Notes from the Field: Drought Creates More Urgency for Crop Diversification in Nicaragua

by Sebastian Africano, International Director

reforestation Nicaragua

Trees, Water & People (TWP) has supported reforestation activities in Nicaragua since 2001, partnering with Proleña to produce trees commercially for Forest Replacement Associations, made up of farmers who are local to each of three tree nurseries.  The nurseries were strategically located in communities outside of Managua that are known for biomass dependent industries – one is ground zero for wood fired ceramics in the country, another houses quicklime producers (calcium oxide from limestone) and the third is in a region with a high level of firewood extraction for sale to the urban masses.

In all three areas where we conduct our work, TWP and Proleña have created a non-profit, independent association of consumers and producers of trees and linked them so that they can produce their fuel locally with fast-growing species, rather than depend on trees from Nicaragua’s dwindling forests.  This creates a new income stream for local farmers, and reduces the carbon footprint of the participating industries.  It also opens the door for engaging the community to plant fruit trees, hardwood trees, and fast-growing timber trees produced at the same nurseries.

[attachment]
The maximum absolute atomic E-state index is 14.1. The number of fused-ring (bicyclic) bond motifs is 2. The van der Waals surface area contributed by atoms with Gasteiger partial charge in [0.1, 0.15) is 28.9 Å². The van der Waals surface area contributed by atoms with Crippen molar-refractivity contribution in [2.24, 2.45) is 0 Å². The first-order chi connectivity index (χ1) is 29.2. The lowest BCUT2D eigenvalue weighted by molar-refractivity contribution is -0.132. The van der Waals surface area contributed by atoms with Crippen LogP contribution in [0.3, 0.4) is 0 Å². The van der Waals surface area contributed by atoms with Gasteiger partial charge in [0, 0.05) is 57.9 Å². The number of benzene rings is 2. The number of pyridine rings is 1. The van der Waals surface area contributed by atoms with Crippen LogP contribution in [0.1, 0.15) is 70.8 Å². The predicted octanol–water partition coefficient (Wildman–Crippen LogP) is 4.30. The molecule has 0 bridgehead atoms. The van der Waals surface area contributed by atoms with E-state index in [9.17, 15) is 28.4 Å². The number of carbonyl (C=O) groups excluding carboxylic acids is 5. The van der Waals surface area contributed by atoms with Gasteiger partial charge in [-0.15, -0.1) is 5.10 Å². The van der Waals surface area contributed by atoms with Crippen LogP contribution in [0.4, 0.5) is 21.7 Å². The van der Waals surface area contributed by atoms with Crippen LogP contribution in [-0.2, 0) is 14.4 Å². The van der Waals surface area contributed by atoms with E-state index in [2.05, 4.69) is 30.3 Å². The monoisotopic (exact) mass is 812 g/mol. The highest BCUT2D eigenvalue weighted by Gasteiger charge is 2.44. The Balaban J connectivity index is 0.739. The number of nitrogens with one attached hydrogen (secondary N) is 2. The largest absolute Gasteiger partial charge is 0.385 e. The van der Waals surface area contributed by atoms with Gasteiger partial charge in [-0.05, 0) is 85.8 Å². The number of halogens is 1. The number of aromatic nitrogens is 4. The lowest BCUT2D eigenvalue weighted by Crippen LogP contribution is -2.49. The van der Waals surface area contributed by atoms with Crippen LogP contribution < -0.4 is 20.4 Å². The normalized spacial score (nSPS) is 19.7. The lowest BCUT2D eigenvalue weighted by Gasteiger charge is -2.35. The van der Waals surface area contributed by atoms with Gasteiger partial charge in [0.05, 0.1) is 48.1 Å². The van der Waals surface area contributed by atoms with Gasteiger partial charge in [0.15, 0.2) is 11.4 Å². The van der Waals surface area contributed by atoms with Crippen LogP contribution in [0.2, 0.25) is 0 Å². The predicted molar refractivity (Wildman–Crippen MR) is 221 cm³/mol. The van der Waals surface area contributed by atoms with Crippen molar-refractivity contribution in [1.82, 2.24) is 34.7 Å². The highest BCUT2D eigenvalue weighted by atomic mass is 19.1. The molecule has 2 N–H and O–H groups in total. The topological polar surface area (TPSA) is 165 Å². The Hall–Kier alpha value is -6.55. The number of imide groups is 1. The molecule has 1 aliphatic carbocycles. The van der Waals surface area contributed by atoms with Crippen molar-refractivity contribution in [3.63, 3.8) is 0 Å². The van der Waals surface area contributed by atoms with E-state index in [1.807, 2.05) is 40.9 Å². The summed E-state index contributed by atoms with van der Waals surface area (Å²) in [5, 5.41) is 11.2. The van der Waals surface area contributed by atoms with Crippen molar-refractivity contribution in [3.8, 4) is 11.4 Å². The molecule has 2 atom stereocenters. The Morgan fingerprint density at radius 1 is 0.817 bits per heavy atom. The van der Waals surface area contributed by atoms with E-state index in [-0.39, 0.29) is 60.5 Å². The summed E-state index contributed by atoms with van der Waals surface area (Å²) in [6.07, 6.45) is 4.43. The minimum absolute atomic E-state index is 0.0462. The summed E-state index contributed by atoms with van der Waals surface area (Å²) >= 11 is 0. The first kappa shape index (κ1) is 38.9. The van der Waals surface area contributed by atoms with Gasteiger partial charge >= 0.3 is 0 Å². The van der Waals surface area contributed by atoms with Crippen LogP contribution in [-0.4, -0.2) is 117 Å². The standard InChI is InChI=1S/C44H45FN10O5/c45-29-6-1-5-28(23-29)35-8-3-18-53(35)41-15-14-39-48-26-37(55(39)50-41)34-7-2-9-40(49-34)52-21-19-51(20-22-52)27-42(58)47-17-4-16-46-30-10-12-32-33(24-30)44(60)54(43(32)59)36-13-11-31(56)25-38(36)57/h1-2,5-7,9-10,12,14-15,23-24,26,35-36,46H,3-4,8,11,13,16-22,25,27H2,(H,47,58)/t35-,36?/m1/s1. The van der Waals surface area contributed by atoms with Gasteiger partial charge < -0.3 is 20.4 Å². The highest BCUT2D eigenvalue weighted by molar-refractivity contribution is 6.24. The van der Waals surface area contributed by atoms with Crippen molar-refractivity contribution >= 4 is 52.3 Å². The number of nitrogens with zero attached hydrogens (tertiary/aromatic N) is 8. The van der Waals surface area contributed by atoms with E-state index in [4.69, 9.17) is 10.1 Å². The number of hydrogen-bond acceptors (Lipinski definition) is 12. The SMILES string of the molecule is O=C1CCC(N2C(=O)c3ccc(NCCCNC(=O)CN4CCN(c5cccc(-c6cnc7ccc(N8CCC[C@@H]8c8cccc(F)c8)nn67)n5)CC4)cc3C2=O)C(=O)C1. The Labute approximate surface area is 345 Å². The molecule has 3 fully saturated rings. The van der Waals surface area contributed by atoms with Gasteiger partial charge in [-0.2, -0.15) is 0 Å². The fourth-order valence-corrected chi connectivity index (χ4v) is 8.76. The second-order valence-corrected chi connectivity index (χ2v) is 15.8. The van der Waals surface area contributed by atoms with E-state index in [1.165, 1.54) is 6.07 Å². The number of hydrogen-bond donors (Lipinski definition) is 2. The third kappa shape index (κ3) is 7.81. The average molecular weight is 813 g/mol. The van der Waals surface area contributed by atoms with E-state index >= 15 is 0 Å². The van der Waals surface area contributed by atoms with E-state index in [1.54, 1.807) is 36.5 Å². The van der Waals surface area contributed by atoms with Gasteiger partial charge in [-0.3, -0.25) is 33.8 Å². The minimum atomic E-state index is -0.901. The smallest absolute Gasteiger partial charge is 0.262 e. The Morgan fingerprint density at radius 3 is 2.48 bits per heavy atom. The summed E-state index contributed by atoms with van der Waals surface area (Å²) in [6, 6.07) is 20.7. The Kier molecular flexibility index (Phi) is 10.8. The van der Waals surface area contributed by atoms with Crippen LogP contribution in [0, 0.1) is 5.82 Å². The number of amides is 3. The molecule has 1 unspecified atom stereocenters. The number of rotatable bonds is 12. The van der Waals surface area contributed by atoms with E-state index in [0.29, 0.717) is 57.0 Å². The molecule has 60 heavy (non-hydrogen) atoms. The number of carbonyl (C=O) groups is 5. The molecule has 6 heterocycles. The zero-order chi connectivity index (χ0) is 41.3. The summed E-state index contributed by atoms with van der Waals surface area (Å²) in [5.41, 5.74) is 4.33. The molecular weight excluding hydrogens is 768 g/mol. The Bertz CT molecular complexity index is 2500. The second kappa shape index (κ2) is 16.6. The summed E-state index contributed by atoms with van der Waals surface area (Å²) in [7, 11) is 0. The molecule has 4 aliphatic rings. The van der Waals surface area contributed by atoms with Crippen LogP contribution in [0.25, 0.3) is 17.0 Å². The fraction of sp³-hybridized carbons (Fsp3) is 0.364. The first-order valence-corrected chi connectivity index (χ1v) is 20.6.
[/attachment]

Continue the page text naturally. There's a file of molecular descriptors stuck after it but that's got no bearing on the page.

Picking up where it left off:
Currently, farmers throughout the Caribbean and Meso-America are experiencing one of the worst droughts in recent memory.  Rainy season is three months late, causing massive crop failures and putting pressure on other livelihood activities.  While tragic, this is why TWP encourages farmers to diversify their income streams via tree planting and agro-forestry, because once trees are established, they require less irrigation and maintenance, and are more resilient than seasonal crops.  As climate change rears its ugly head, we will continue to provide communities with strategies to mitigate the effects of climate change on their livelihoods and communities.

All together now…PLANT MORE TREES!




Photo of the Week: Envisioning the Nicaraguan Forestry Research Center

Staff from PROLEÑA, our partner organization in Nicaragua, walk the site of the future National Forestry Biomass Research Center in La Paz Centro.

The National Forestry Biomass Research Center will focus on implementing general procedures and practices for integral forest management. In particular, we will develop techniques that increase productivity in forest and agricultural plantations to permanently guarantee quality of local plant production. Technology and skills transfer will be utilized in the development of modern tubette nurseries, as well as for biomass fuel related topics, such as charcoal briquette manufacture and gasification of agricultural residues as fuel for local industries such as bakeries, lime producers, and ceramicists.